East in the West?
September 18, 2012 7:54 PM   Subscribe

Did Eastern Bloc countries do on-the-ground historical research in the USA during the Cold War?

I'm looking for any information on historical research performed in the USA that was sponsored by an Eastern Bloc university during the Cold War. I'm not talking about foreign nationals working for a Western university, I'm looking for examples along the lines of "Sergei Mikovich of Moscow University discovered a historical Paiute site in Utah in 1959."

Is there anything, or were there too many restrictions on travel? Or perhaps was there no interest in Western historical research in the Eastern Bloc during the Cold War?
posted by lstanley to Law & Government (3 answers total) 5 users marked this as a favorite
I don't know about the US, but during most of the Cold War, the world expert in Mayan writing was in Leningrad and wasn't permitted to leave the USSR. (Except for one trip to Copenhagen in 1956.)
posted by Chocolate Pickle at 8:15 PM on September 18, 2012 [1 favorite]

There is some discussion of the history of the matter in relation to the thaw that took place in the 1990s on the third page of this pdf.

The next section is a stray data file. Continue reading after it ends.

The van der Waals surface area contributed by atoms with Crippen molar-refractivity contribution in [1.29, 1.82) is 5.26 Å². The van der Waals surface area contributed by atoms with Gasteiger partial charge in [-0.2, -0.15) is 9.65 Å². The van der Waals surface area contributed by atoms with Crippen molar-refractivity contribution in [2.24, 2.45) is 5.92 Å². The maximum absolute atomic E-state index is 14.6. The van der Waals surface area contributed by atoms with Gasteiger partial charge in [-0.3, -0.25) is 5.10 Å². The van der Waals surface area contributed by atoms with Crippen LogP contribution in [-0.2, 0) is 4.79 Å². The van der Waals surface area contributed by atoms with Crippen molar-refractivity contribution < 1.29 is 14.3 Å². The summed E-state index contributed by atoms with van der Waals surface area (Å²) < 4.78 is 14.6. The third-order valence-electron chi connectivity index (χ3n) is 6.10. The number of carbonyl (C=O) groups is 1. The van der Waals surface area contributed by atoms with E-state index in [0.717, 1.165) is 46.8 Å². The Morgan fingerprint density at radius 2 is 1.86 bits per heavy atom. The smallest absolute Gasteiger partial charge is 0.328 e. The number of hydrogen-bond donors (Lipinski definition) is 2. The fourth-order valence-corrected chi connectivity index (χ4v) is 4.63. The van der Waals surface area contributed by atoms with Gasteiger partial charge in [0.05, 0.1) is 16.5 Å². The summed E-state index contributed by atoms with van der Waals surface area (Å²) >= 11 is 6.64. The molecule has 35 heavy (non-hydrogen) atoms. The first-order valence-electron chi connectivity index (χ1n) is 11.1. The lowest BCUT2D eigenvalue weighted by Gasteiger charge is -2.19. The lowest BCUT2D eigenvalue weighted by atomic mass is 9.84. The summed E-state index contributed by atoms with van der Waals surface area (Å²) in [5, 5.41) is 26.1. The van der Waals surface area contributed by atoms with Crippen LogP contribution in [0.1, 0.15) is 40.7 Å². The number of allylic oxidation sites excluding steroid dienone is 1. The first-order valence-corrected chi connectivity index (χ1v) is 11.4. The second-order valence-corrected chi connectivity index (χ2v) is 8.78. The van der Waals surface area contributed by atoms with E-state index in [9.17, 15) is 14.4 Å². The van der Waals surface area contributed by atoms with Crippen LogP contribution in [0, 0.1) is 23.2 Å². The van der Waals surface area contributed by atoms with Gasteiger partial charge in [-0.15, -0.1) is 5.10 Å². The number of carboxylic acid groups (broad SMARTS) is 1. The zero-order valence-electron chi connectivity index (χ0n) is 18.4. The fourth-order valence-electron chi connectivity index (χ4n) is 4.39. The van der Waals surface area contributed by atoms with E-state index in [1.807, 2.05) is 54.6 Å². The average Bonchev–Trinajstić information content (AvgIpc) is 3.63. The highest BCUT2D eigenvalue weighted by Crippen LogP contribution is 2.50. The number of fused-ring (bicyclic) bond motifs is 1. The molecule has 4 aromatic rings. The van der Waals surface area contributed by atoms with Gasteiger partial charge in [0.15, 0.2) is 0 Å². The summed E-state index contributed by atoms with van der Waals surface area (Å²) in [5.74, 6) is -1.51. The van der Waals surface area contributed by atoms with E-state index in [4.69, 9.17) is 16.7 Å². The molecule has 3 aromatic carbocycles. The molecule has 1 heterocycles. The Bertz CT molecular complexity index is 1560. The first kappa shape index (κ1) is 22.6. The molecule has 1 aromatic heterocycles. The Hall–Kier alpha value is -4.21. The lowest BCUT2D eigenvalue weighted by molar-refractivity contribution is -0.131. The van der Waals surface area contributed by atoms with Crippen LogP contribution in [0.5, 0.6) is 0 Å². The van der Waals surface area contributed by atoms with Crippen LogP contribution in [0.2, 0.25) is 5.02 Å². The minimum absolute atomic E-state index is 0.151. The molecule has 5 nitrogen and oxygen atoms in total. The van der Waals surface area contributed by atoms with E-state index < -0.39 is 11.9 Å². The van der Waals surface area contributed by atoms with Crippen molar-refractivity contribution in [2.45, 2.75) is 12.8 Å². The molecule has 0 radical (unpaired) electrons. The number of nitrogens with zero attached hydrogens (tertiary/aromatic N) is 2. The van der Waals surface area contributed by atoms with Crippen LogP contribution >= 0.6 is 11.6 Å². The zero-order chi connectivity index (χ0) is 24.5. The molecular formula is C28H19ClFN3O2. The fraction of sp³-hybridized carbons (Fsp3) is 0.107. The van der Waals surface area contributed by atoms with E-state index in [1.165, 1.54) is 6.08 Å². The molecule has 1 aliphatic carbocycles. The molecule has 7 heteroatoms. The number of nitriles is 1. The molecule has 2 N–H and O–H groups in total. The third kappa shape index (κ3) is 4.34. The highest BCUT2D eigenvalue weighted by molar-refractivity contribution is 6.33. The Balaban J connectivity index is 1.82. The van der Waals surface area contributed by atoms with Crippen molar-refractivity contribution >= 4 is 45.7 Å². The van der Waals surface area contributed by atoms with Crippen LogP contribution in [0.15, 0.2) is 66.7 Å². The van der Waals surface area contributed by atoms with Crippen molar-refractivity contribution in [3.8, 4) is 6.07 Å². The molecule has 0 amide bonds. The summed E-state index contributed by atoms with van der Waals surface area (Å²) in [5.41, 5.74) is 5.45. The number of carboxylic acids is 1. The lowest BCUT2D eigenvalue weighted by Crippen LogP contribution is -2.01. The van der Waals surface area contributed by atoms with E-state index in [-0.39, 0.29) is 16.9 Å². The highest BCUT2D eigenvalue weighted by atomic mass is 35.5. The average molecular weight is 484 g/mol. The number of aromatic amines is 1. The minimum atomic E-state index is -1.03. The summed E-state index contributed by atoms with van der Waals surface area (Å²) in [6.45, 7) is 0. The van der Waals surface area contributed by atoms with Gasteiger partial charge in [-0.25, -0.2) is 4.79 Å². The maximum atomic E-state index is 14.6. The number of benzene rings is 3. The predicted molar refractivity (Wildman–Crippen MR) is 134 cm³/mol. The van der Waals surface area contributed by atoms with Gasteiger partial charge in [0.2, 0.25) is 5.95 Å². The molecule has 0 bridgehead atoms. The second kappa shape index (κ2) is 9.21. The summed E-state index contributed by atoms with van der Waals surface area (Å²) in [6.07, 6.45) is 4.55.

posted by Jahaza at 9:05 PM on September 18, 2012

If you read Russian, there's a discussion of Soviet scholarship on American history in this chapter of a book from 1983. Since all of this scholarship became obsolete overnight, I'm not too familiar with it, so I can't speak to its reliability. The text seems to suggest that Soviet scholars did occasionally use American archival sources, although apparently far more rarely than American scholars used Soviet archives.

As far as academic research in the US is concerned, it's something of a mixed bag. There were restrictions on travel, but the Academy of Sciences had a great deal of clout and researchers (if they were senior enough) were frequently able to travel to the US for academic purposes (conferences, research, etc.). There were also many US-Soviet academic exchanges. In general, such travel was impossible in the Stalin era, somewhat open in the '50s and '60s, and much more open in the '70s and '80s during times of low international tension. (It goes without saying that everything was contingent on being considered politically reliable.) Scientists working in fields with strategic significance--e.g. physics and computing--were more likely to be allowed to travel abroad. I can't really speak to the humanities or social sciences, although Soviet attendance at conferences was certainly common enough.
posted by nasreddin at 9:29 PM on September 18, 2012 [1 favorite]

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